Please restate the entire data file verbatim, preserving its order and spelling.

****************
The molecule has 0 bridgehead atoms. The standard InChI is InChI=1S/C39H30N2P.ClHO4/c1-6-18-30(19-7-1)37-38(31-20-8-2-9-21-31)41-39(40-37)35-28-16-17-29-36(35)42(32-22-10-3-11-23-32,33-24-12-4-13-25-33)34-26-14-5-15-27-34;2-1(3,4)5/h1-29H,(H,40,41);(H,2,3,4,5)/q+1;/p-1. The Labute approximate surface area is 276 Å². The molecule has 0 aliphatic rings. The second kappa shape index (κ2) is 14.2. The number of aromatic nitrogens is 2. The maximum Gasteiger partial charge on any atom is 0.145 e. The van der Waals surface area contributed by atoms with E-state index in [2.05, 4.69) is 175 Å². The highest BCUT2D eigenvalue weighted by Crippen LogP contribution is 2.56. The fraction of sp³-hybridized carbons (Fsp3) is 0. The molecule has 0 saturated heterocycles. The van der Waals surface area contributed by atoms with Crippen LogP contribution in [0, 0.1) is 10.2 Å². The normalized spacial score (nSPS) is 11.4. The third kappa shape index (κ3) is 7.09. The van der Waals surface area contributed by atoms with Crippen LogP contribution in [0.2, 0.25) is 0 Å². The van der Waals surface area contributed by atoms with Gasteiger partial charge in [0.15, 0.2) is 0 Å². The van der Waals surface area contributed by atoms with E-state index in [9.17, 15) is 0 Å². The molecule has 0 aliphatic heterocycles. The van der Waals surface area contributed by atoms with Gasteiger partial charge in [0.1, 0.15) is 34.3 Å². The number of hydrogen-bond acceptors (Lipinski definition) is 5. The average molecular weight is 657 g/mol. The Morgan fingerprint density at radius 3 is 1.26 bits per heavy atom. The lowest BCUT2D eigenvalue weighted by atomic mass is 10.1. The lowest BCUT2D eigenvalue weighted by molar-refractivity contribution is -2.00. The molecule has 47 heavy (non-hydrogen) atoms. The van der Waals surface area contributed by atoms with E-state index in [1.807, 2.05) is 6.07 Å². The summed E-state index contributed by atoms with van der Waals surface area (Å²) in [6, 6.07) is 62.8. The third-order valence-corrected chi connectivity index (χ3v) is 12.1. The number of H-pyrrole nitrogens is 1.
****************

The molecule has 0 bridgehead atoms. The standard InChI is InChI=1S/C39H30N2P.ClHO4/c1-6-18-30(19-7-1)37-38(31-20-8-2-9-21-31)41-39(40-37)35-28-16-17-29-36(35)42(32-22-10-3-11-23-32,33-24-12-4-13-25-33)34-26-14-5-15-27-34;2-1(3,4)5/h1-29H,(H,40,41);(H,2,3,4,5)/q+1;/p-1. The Labute approximate surface area is 276 Å². The molecule has 0 aliphatic rings. The second kappa shape index (κ2) is 14.2. The number of aromatic nitrogens is 2. The maximum Gasteiger partial charge on any atom is 0.145 e. The van der Waals surface area contributed by atoms with E-state index in [2.05, 4.69) is 175 Å². The highest BCUT2D eigenvalue weighted by Crippen LogP contribution is 2.56. The fraction of sp³-hybridized carbons (Fsp3) is 0. The molecule has 0 saturated heterocycles. The van der Waals surface area contributed by atoms with Crippen LogP contribution in [0, 0.1) is 10.2 Å². The normalized spacial score (nSPS) is 11.4. The third kappa shape index (κ3) is 7.09. The van der Waals surface area contributed by atoms with Crippen LogP contribution in [0.2, 0.25) is 0 Å². The van der Waals surface area contributed by atoms with Gasteiger partial charge in [0.15, 0.2) is 0 Å². The van der Waals surface area contributed by atoms with E-state index in [9.17, 15) is 0 Å². The molecule has 0 aliphatic heterocycles. The van der Waals surface area contributed by atoms with Gasteiger partial charge in [0.1, 0.15) is 34.3 Å². The number of hydrogen-bond acceptors (Lipinski definition) is 5. The average molecular weight is 657 g/mol. The Morgan fingerprint density at radius 3 is 1.26 bits per heavy atom. The lowest BCUT2D eigenvalue weighted by atomic mass is 10.1. The lowest BCUT2D eigenvalue weighted by molar-refractivity contribution is -2.00. The molecule has 47 heavy (non-hydrogen) atoms. The van der Waals surface area contributed by atoms with E-state index in [1.807, 2.05) is 6.07 Å². The summed E-state index contributed by atoms with van der Waals surface area (Å²) in [6, 6.07) is 62.8. The third-order valence-corrected chi connectivity index (χ3v) is 12.1. The number of H-pyrrole nitrogens is 1.